What I mean is to let the car slide early by turning-in while you’re still braking hard, but lift up the brakes just before it begins to lose grip at the rear. In short – trailbrake excessively and let the car drift as much as possible. This would allow your frontend to point towards the inside very early on, so you can step on the throttle even before the apex, just as I did. The benefit of all that is you can carry more speed through the corner and the early application of throttle pushes the car forward before it goes wide. It’s important to be careful with the throttle though, there is an initial moment where you can’t afford to floor it completely.
Once you go past the apex, it’s just flat out from there on, going up the gears and turning smoothly back to the left after you’ve exited near the right side of the track.
T6 Virage de la Combe – the approach and entry to this corner is a bit out of the book, but I think it should be allowed for two reasons. First, it’s easier and safer to do it like this. Second, it’s the way we’ve driven it in other leagues in the past, such as oAo. I don’t recall if we did Dijoin in UKGPL before, so I thought I should point it out.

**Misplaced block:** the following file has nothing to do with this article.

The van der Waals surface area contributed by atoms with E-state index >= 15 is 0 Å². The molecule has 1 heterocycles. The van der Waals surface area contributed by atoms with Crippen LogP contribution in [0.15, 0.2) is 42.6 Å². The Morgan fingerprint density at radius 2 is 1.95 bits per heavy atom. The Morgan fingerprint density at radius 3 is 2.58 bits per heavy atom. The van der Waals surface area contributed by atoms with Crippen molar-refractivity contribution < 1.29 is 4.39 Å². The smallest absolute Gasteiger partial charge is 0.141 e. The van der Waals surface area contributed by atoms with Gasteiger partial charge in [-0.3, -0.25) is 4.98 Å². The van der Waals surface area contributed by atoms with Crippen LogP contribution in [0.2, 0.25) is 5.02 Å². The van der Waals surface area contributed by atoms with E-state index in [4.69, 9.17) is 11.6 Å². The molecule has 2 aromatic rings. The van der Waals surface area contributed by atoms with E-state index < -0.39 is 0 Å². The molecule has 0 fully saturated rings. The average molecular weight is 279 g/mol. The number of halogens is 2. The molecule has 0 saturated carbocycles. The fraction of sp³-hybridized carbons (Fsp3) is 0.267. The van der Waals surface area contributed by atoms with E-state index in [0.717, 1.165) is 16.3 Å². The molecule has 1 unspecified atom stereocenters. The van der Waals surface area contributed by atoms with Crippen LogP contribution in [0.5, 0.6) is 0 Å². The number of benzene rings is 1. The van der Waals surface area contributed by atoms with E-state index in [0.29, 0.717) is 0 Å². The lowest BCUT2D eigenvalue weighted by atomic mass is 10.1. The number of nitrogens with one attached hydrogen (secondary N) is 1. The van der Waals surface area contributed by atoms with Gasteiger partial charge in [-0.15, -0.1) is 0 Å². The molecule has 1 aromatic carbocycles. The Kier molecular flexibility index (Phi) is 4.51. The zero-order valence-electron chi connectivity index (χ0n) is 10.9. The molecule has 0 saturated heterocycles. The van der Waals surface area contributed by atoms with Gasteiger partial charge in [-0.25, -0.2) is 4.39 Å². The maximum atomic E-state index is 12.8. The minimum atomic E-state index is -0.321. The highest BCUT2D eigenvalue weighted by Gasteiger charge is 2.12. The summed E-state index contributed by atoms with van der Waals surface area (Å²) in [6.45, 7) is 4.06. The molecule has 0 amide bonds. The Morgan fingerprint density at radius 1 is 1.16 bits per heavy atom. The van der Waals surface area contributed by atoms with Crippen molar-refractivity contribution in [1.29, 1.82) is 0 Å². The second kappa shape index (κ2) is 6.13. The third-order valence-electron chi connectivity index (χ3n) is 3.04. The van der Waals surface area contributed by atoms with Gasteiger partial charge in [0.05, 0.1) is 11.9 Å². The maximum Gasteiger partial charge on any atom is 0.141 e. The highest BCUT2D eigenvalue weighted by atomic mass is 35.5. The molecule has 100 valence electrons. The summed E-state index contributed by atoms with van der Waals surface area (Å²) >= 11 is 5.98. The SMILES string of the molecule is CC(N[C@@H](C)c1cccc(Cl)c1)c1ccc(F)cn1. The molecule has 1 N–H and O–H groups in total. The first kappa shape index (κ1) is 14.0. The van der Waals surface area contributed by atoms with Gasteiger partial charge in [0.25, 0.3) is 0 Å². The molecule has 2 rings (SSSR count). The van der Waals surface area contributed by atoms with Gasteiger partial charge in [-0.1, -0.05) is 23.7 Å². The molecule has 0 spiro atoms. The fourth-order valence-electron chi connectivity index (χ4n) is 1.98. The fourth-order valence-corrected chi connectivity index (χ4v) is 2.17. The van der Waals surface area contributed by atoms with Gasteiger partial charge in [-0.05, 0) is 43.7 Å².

Anyway, what I mean is going over the curb on the left before the corner and using the piece of road behind it, next to the gravel trap. It allows you to take a bit quicker line on entry and it also makes braking and positioning the car an easier task because it straightens your line.
Brake gently and turn-in sharply just before the dark groove begins, and drift alongside the curb on the inside for a second or so, before you apply full throttle gradually just when the last tree on the left behind the wall is about to disappear out of view. I would rather not run wide into the gravel on the exit, but it’s not so bad if you do, so don’t panic if it happens during the race. It may actually be a good way to put some stress on a driver who is following close behind you! 😉